Such is the sense, in which this law has been generally understood by both ancients and moderns. But it has lately received quite a new construction, very much to the honour of ancient Rome, from two authors, not less distinguished for their abilities in literature than their knowledge in the civil law, who from many authorities interpret the word secanto, as implying simply a division, and the word partis, as denoting the parts of the debtor's estate, and not the

parts of his body; so that they understand the expression partis secanto, not as a direction, that the body of an insolvent debtor shall be cut into pieces, but as if it meant, that his estate and services should be divided among his creditors in proportion to their respective claims, vid. Bynkershoek's work's, vol. 1. obs. 1. and Dr. Taylor’s commentary, De inope debitore dissecando.

But the reader is left to frame his own judgment of this interpretation,, when he has read the apology for this law, which Aulus Gellius has given us in the person of Cecilius; and also the opinion of Tertullian, who was a lawyer by profession. “Nihil profecto [says Cecilius] “immitius, nihil immanius, “nisi, utre ipsa apparet, eo consilio tanta “immanitas poenae denunciata est, ne ad “eam unquam pervenireturi addici namdue “nunc et vinciri multos videmus; dissectum. “esse antiquitus neminem, equidem neque “legi neque audivi” Aulus Gell, lib. xx. cap. 1. Grav. lib. vii, cap. 72.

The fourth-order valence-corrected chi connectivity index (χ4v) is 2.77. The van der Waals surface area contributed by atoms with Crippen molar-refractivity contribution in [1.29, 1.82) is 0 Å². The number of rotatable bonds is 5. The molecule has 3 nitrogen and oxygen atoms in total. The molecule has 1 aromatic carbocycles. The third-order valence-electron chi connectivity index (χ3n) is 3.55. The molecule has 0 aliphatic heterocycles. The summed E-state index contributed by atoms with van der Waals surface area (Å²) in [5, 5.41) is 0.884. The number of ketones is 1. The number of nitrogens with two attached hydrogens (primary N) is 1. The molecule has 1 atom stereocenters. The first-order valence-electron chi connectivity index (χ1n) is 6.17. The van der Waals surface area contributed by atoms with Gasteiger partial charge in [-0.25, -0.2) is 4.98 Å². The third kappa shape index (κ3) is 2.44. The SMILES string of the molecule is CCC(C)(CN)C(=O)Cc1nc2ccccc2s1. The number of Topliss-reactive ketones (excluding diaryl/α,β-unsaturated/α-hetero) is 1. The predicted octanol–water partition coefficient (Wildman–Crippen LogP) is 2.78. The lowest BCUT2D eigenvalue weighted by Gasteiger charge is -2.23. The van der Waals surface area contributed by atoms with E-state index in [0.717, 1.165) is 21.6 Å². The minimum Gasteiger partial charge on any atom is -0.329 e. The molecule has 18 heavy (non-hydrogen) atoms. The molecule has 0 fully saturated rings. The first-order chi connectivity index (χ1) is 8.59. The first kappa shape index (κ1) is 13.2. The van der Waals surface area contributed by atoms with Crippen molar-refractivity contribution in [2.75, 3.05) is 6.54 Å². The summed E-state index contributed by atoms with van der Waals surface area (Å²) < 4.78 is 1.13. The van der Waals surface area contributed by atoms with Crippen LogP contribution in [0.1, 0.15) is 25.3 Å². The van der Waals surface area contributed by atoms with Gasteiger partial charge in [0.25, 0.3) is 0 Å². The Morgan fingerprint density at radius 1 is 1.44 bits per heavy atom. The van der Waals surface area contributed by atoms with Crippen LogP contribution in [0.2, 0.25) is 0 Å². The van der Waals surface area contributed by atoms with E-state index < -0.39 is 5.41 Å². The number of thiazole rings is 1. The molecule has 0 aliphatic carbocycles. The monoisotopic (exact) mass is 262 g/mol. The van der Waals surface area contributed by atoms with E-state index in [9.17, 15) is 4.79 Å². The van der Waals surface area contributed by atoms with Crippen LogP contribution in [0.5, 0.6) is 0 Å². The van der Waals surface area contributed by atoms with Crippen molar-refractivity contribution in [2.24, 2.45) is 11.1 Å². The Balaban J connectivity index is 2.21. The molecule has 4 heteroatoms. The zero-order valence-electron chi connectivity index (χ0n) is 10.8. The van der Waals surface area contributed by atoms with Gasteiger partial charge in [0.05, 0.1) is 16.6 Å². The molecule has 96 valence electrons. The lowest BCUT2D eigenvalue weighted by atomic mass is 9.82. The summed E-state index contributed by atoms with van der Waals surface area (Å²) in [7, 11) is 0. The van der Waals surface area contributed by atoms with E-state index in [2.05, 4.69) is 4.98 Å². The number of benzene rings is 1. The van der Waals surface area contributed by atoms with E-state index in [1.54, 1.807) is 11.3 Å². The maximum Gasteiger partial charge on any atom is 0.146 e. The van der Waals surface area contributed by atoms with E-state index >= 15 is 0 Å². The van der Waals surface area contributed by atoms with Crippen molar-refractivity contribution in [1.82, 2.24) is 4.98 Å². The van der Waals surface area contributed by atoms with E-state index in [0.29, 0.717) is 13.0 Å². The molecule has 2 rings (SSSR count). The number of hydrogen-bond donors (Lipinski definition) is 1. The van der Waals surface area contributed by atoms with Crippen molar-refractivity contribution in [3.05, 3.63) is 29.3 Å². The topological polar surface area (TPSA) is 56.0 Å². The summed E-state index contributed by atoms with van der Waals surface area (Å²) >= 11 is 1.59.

And Tertullian writes as follows. “Sed “et, judicatos in partes secari a creditori“bus, leges erant; consensu tamen publico “ crudelitas postea erasa est.” Apologet cap. 4.